Local people, mining responsibly
Updated: Mar 29, 2019
HPS Enterprises II, LLC is an organization comprising the Hazen, Howard, Pritchett, and Shadd families. They are landowners, farmers, cattlemen, and hunters who have owned and cared for thousands of acres in North Central Florida. They were raised with the rural and agricultural traditions and values of the region, and have been tending the same land for generations.
As early as the 1930s, phosphate reserves were known to lie beneath the surface of the lands held by these families. Phosphate is a leading ingredient in the fertilizers used by farmers to renourish depleted soils and enhance food production around the world. It is also found in many common household items, and has important economic and strategic value in this country, and internationally. With phosphate reserves in other parts of the state dwindling, the families believed it was increasingly likely someone would seek to extract the phosphate from their property in the future. After careful research and investments in technological development, the families decided to undertake this extraction themselves—benefiting themselves, the region, and food production in this country and elsewhere. By controlling the mining process, using the most advanced methods, the families can remain stewards of the land, helping to ensure its agricultural use and scenic beauty will be preserved for future generations.
Using new, improved mining methods, HPS proposes to develop a phosphate mine of about 10,835 acres in Bradford and Union Counties, straddling a portion of the New River. About 5,200 acres of the mine property will be in the western portion of Bradford County, with the balance proposed for adjacent lands in Union County. The land is expected to be mined with two draglines—one working in each county—that will excavate in 50-acre blocks, with approximately 300 acres of land mined each year in each county. Care has been taken to avoid ecologically sensitive areas, and minimize impacts where possible.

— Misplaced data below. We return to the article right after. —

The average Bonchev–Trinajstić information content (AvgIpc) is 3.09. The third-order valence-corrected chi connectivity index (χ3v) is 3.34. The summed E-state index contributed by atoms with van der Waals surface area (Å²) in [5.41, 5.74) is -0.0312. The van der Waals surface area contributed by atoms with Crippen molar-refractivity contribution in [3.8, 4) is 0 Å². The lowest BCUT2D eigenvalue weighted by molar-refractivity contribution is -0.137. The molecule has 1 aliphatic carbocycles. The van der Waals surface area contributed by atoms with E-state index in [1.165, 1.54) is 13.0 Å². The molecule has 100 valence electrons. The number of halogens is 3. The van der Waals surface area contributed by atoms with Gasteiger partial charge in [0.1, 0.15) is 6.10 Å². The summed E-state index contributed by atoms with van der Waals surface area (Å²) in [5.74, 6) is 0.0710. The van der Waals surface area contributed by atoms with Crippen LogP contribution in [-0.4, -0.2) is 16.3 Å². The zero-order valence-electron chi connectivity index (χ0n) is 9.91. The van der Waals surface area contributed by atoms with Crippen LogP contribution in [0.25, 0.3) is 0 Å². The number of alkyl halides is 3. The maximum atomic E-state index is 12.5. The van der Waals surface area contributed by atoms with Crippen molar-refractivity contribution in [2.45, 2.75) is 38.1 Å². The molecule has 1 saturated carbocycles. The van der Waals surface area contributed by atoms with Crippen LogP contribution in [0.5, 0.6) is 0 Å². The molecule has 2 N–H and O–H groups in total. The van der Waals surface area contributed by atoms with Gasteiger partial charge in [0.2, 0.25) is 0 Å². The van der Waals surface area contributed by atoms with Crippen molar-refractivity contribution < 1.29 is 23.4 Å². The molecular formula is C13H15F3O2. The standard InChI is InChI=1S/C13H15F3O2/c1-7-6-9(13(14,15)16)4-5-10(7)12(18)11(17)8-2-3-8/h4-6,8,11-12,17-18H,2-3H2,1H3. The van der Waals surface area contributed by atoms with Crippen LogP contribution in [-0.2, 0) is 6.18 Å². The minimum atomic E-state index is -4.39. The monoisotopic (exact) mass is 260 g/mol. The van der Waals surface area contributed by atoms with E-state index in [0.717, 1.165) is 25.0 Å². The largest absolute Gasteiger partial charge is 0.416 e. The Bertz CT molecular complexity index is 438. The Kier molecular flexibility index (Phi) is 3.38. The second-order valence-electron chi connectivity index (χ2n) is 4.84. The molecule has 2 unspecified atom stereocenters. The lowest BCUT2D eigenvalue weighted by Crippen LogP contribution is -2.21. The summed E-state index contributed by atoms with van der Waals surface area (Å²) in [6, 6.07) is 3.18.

As the mining process moves across the land, previously mined sections of earth will be returned to their original condition and function. This process is known as “reclamation.” HPS has invested significant time and energy developing a state-of-the-art reclamation method that will reclaim the land faster than was previously possible, and without the residual evidence of mining known as “clay settling areas” that are prevalent in other parts of the state. In addition, no processing of the phosphate rock will take place on site, which means the mounds of processing waste (phosphogypsum), known as “gypstacks,” that are frequently associated with phosphate mining will not be present.
Mining will not result in permanent damage to the land. This is why it is classed as a temporary land use. It is also the reason the HPS families agreed to undertake this venture. The land is their heritage. Recovery of the land completely and quickly is vital to these families. The families are committed to continuing to use the land for its present purpose—growing crops, raising cattle, and silviculture—during and after mining.
In the coming weeks, please return to this space for further details regarding the HPS proposal, and how it will benefit Bradford County and the entire region.